Jane Park had a much worse descent after hitting the -9 mark. She birdied four of her five holes to get there, but then gave nearly all of it back when she bogeyed three of the next four holes. She birdied 11 to get back to -7 which kept her very much in contention, but followed it up with what may have been the biggest meltdown of her career as she went double-bogey-double on holes 13-15 which at the end of the day dropped her out of the top 21 (T21, -2).
As exciting as the three player playoff was, it easily could’ve featured two additional players, or potentially ended in regulation. 36 hole leader Song-Hee Kim showed just how nervous she was attempting to win her first LPGA event, being unable to secure a birdie the entire round. This was perhaps exemplified best on the birdieable par 5 14th. After driving herself into trouble off the tee, Song-Hee attempted to pitch out to a comfortable distance for her 3rd shot. Not entirely sure what happened, but Kim’s pitch-out went a distance, and inexplicably rolled into the water hazard. Kim then had to scramble to save par on a hole that all the leaders found birdie throughout the week. Kim did infact get up an down for par, and gave herself a fighting chance to win this event. She would go to the 18th with Stanford needing a birdie to get into a playoff with Shin and Yoo.
Yoo joined Shin atop the leaderboard after she birdied the 14th hole for the third time this week, but then dropped back to 2nd after she bogeyed the 16th hole for the third time this week. She needed to birdie the 18th to guarantee a playoff with Jiyai. A few groups ahead, Shi Hyun Ahn was in the same predicament, but had to settle for par. After a picture perfect drive, Yoo hit her approach to the front of the green leaving a lengthy 30-40 footer for eagle, and the lead outright. Yoo’s putting speed had looked great all week, and this was no different, she lagged close, tapped in for birdie and made the playoff official.
When the last group arrived at the 18th, Shin had been done her round for a couple hours, and Yoo had just finished. Song-Hee once again drove herself into the rough, but her layup was executed much better this time, and had a decent up-and-down birdie opportunity. Stanford hit an aggressive driver down the fairway, and gave her a shot to reach the green in two, she hit an amazing approach to 25 feet, giving her a chance to tie Shin & Yoo. Kim hit her pitch to the pin, and after a bigish bounce and some backspin found herself a difficult 12-15 downhill sliding putt to get into the playoff.
Stanford was first to putt, and she sunk it, igniting the hopes of the Golf Channel production team, and showing an even bigger sign that this tournament was her destiny. Her celebration was almost as if she had won the tournament, or better yet sunk the clinching putt at the Solheim. Arms stretched, she jumped into the arms of her caddy, it was a touching moment for a player who has had to battle so much in the middle of the best season of her career.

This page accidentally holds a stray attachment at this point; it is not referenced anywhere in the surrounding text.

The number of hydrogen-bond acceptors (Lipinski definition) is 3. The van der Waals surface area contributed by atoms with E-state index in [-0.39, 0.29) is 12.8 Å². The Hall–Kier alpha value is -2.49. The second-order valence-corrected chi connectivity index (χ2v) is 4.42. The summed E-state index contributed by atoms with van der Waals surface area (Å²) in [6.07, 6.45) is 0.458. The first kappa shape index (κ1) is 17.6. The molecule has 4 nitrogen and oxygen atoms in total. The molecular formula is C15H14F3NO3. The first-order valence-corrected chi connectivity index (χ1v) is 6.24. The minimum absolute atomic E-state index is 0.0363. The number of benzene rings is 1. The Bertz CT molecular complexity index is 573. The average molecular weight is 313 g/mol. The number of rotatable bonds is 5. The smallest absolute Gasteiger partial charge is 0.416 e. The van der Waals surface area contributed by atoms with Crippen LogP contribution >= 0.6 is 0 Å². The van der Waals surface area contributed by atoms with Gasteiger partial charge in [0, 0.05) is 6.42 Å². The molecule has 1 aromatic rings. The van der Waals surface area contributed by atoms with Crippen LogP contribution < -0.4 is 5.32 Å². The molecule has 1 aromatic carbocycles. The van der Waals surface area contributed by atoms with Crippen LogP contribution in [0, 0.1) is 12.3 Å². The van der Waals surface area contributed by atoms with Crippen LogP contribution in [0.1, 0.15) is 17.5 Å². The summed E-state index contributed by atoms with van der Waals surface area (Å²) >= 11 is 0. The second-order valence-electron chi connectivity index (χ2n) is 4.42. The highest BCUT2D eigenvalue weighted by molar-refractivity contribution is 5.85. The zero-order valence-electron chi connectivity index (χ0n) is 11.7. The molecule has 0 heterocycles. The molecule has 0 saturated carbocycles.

Utilizing Na Yeon Choi’s near identical line just before her, Song-Hee was unable to do what Yoo and Stanford did before her. She hit an aggressive putt, but it slid 3 feet past, and Kim along with NYC will have to wait for their 1st LPGA win. Choi & Kim have the talent to be winning on tour, but they have not been able to keep it together while in contention, something that their countrywomen M.J. Hur & Eunjung Yi were able to do when they won earlier in 2009. Until they can calm these nerves and thoughts, I think it will be more likely to see them win an event like Shin did this week, from behind the pack shooting an amazingly low number.
So there we were, Shin, Yoo, and Stanford in the sudden death playoff. Yoo drew first and smoked her drive down the fairway, setting up a great second shot. Shin hit her tee shot second and missed hers to the left, and was in trouble in the rough. She would be blocked out by trees and a hazard, and would not have a chance to get there in two. Stanford was next and her tee shot was falling off quickly to the right toward the right rough, she was fortunate to get a good kick and was just a few yards behind Yoo’s ball in the middle of the fairway.
Shin pitched to the middle of the fairway. Stanford’s attempt to reach ended up in a very similar position to Yoo’s in regulation, on the front edge of the green. Yoo’s looked great rolling up toward the back middle pin position, but hers was just a little bit too hot, and ended up rolling into the right greenside bunker.
You really needed to see these three next shots in order to really understand how good they were, but it was some of the best golf I’ve seen in a long time. Shin was first and pitched hers to tap-in range for her (3-5 feet). Stanford was next, and nearly holed hers, but again was a tap-in for birdie. Yoo’s bunker shot rolled to inches. All three ladies tapped their birdies in (no relapse of Michele Redman from two weeks ago!) and went to the par 3 15th.
Yoo again was first and was short and right, which was incidentally the same position she was in regulation. She flirted dangerously with the hazard, but hit it far enough to land short of the green. Stanford hit hers about 20 feet short of the pin, which was just outside of Shin’s 12 footer left, and on a very similar line.
Yoo chipped hers from just off the green to three feet, nearly a tap-in for her on this day. Stanford was first, and she piped the left to right putt about five feet past (outside of Yoo’s ball), which set the stage for Shin to putt tow in. Trusting Stanford’s line Jiyai hit a perfect 12 footer, and claimed her third victory of the season.
Shin has a chance to match HOFer Nancy Lopez in winning both the Rookie of the Year & Player of the Year in the same season. She has essentially clinched ROY, but POY is certainly up for grabs.
Stanford should be very happy with her week, and is seemingly back in peak condition like she was earlier this season. I picked Yoo to win this week, so you’ve gotta be sure I was rooting hard for her down the stretch on Sunday. Hopefully Yoo will take a lot of positives in coming this close, and I expect an LPGA win in this player’s near future.